More than 2 out of every 5 miles of America's urban interstates are congested. Traffic delays cost the U.S. $160 billion in wasted fuel and time. Most american cities lack commuter rail or subway systems. 

Building new light rail systems is expensive and time consuming. But what about the existing rail infrastructure most cities already have? 

Under-utilized freight tracks

Most cities are criss-crossed with train tracks used for freight trains. If these tracks could be used for passenger traffic, they could provide high speed rail service that could bypass congested areas of the city without adding any additional infrastructure.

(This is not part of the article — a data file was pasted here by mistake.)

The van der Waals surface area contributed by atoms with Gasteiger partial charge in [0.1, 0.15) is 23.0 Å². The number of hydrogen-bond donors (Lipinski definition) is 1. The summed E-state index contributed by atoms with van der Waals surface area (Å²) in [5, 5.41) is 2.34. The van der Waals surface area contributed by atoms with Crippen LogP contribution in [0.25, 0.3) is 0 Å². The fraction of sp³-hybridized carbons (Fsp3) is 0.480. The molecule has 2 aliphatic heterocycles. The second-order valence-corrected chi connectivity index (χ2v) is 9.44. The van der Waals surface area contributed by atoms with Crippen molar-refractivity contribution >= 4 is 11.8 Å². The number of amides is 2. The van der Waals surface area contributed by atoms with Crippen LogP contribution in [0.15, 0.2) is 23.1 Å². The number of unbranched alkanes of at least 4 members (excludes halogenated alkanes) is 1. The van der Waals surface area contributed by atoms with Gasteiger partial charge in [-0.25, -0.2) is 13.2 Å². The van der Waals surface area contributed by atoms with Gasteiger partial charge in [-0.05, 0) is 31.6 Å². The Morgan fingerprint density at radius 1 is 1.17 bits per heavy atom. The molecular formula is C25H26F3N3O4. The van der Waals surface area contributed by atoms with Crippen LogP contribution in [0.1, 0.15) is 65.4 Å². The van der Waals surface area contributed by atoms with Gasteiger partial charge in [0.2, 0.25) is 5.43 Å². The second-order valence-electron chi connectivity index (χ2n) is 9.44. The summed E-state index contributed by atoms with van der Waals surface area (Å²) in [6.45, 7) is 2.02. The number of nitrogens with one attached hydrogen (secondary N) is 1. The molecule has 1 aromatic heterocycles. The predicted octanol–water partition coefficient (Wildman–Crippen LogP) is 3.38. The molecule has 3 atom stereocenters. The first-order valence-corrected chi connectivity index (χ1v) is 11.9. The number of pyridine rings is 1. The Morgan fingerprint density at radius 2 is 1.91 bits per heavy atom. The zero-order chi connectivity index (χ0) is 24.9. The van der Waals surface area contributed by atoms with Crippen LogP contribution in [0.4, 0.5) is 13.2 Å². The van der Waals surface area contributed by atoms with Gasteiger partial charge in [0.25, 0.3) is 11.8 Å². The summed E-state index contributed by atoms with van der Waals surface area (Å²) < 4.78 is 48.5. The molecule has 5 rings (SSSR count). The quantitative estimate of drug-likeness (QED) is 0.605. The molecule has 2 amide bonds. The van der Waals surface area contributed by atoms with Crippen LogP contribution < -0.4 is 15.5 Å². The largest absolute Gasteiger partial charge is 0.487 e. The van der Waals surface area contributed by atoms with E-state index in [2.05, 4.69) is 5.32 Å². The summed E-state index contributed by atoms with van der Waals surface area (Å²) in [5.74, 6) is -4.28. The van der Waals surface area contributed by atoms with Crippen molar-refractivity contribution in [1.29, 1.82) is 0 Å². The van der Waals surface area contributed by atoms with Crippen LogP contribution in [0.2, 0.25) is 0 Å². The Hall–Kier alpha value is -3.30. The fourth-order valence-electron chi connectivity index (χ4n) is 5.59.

Dual-mode transportation

A vehicle that could drive on both roads and rails would be able to connect residential and business areas to rail corridors and combine the localized service of buses with the speed of trains. 

road to rail

The Railbus has train wheels mounted on the inside of it's bus tires. Using concrete ramps located in train yards or road intersections it can drive smoothly between train tracks and regular roads. 

© John Swain